This album, this one right here, exposes a fugitive. It flips the lid off Les McCann the piano player to reveal Les McCann the singer. The hidden man behind the man, the McCann behind the McCann.
That in itself will be good news for previous McCann appreciators. (If some basketball players can rebuild 300 SL engines and some plumbers can reset broken bones, why shouldn't some piano players also sing?)
But do not think that McCann's vocal merit lies in the not-so-novel fact that he's also a fine jazz pianist. No. This singer stands on his own two feet. The fact is that he could (if absolutely necessary) sing with his hands tied behind him. Fortunately, strait jackets were ruled out of this recording session (wild though it may have been) and the piano you hear behind, above, below, around and in spite of the voice in these songs is being played by McCann.
As for variety of moods, you name it, you got it. McCann's a table hopper anyway. He jumps from frisk ("I Cried For You") to funk ("Sweet Georgia Brown"). Then he gets quiet ("Since I Fell For You") or all-out no-doubt down ("It's Way Past Suppertime").
And don't underestimate the steady but subtle ground floor built by Herbie Lewis' bass and Ron Jefferson's drums. Ochestrally they form the bottom but anyone with half an ear (even if it's atrophied, probably even if it's got a plug in it) can tell you that they're also the top.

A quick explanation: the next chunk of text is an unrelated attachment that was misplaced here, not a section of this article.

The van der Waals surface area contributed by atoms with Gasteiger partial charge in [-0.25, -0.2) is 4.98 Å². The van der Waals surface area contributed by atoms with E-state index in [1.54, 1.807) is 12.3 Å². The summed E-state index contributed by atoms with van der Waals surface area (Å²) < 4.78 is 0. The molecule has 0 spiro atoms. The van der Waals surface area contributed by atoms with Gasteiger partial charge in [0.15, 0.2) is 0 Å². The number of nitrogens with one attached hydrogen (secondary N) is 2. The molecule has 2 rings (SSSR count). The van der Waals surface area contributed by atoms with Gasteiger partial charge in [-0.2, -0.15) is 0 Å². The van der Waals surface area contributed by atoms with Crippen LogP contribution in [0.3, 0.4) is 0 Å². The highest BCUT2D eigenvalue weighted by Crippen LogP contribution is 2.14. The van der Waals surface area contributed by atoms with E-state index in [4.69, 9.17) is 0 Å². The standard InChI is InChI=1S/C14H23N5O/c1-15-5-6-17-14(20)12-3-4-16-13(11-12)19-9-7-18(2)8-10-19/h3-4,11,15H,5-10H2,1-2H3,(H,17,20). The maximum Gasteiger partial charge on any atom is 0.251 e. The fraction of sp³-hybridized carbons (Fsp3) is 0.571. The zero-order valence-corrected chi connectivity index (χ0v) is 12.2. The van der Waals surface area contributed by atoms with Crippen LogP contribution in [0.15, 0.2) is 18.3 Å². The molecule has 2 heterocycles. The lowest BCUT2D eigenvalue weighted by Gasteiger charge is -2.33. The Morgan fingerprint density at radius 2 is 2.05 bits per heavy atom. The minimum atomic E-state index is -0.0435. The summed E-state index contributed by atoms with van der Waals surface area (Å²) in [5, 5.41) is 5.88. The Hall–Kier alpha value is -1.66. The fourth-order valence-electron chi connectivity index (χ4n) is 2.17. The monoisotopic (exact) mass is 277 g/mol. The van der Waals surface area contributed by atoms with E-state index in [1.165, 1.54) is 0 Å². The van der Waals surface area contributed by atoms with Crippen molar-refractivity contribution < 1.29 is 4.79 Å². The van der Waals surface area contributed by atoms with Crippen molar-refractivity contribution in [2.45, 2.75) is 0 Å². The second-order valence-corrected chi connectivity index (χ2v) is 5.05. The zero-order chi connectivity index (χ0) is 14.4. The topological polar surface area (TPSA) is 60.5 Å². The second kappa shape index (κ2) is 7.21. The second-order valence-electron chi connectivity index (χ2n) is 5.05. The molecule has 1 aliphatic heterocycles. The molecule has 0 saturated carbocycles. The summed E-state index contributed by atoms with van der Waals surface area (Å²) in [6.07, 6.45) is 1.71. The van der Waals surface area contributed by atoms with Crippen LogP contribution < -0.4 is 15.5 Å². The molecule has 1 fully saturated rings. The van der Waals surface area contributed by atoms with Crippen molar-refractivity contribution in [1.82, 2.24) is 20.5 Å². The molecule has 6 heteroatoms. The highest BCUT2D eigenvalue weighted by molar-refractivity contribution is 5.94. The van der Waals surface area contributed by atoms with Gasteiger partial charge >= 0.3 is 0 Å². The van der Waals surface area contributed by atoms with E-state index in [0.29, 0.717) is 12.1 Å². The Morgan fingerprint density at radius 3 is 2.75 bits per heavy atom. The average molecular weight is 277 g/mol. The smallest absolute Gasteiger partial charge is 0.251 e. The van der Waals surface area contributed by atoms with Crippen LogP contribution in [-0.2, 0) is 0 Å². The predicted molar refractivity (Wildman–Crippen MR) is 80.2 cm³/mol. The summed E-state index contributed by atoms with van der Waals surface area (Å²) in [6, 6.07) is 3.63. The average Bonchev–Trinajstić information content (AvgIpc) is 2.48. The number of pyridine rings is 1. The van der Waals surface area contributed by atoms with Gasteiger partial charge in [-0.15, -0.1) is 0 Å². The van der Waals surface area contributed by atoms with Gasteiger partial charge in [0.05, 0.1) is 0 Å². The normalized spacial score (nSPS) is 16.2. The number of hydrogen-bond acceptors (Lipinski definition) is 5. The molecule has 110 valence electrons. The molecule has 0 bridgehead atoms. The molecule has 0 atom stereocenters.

A word about the frame this flat-fifth painting is set in. It is due to the combined musicality of Les McCann and arranger Gerald Wilson. Gerald has set the arrangements around Les' ideas, adding his own. The result is almost total freedom, almost total agreement. The music says more for the stature of Gerald Wilson the Arranger than these words ever could: he has a singular way of saying the right thing in the right place.
The rest of the notes will not be found on the album cover. Those notes are in the music, which is on the record, which should be on your record player as soon as you can make it.
This album should demonstrate the fact that true talent (feeling, beauty, swing, soul, whatever you like to call it this season) lies in the creator himself--and the release of that talent is not always limited to one vehicle of expression. In other words, never mind how you say it, just get it said. Les McCann gets it said. And he sings so much the way he plays piano that sometimes it's difficult to tell the two apart.
-- Vicki Arnold